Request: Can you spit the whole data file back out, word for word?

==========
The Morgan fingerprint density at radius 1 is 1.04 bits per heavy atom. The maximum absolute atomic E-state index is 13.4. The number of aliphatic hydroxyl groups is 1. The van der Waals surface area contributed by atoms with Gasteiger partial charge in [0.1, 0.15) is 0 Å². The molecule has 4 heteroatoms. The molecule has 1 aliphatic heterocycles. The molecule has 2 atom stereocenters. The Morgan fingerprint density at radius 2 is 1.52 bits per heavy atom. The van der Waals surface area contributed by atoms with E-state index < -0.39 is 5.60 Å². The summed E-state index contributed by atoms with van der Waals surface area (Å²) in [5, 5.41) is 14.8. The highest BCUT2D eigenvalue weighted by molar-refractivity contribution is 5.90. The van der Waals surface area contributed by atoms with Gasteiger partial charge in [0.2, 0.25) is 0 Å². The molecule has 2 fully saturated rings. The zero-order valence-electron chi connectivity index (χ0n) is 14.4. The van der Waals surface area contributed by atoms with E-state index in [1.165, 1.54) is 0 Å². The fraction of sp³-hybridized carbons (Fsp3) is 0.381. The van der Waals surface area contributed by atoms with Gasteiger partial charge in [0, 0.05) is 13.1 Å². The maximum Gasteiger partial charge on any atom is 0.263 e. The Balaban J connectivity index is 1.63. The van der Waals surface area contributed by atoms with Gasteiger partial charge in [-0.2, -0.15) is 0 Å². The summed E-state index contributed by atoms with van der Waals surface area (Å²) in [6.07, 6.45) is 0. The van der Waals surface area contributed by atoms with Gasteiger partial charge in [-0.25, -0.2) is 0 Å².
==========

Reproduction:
The Morgan fingerprint density at radius 1 is 1.04 bits per heavy atom. The maximum absolute atomic E-state index is 13.4. The number of aliphatic hydroxyl groups is 1. The van der Waals surface area contributed by atoms with Gasteiger partial charge in [0.1, 0.15) is 0 Å². The molecule has 4 heteroatoms. The molecule has 1 aliphatic heterocycles. The molecule has 2 atom stereocenters. The Morgan fingerprint density at radius 2 is 1.52 bits per heavy atom. The van der Waals surface area contributed by atoms with E-state index < -0.39 is 5.60 Å². The summed E-state index contributed by atoms with van der Waals surface area (Å²) in [5, 5.41) is 14.8. The highest BCUT2D eigenvalue weighted by molar-refractivity contribution is 5.90. The van der Waals surface area contributed by atoms with Gasteiger partial charge in [0.2, 0.25) is 0 Å². The molecule has 2 fully saturated rings. The zero-order valence-electron chi connectivity index (χ0n) is 14.4. The van der Waals surface area contributed by atoms with E-state index in [1.165, 1.54) is 0 Å². The fraction of sp³-hybridized carbons (Fsp3) is 0.381. The van der Waals surface area contributed by atoms with Gasteiger partial charge in [0, 0.05) is 13.1 Å². The maximum Gasteiger partial charge on any atom is 0.263 e. The Balaban J connectivity index is 1.63. The van der Waals surface area contributed by atoms with Gasteiger partial charge in [-0.2, -0.15) is 0 Å². The summed E-state index contributed by atoms with van der Waals surface area (Å²) in [6.07, 6.45) is 0. The van der Waals surface area contributed by atoms with Gasteiger partial charge in [-0.25, -0.2) is 0 Å².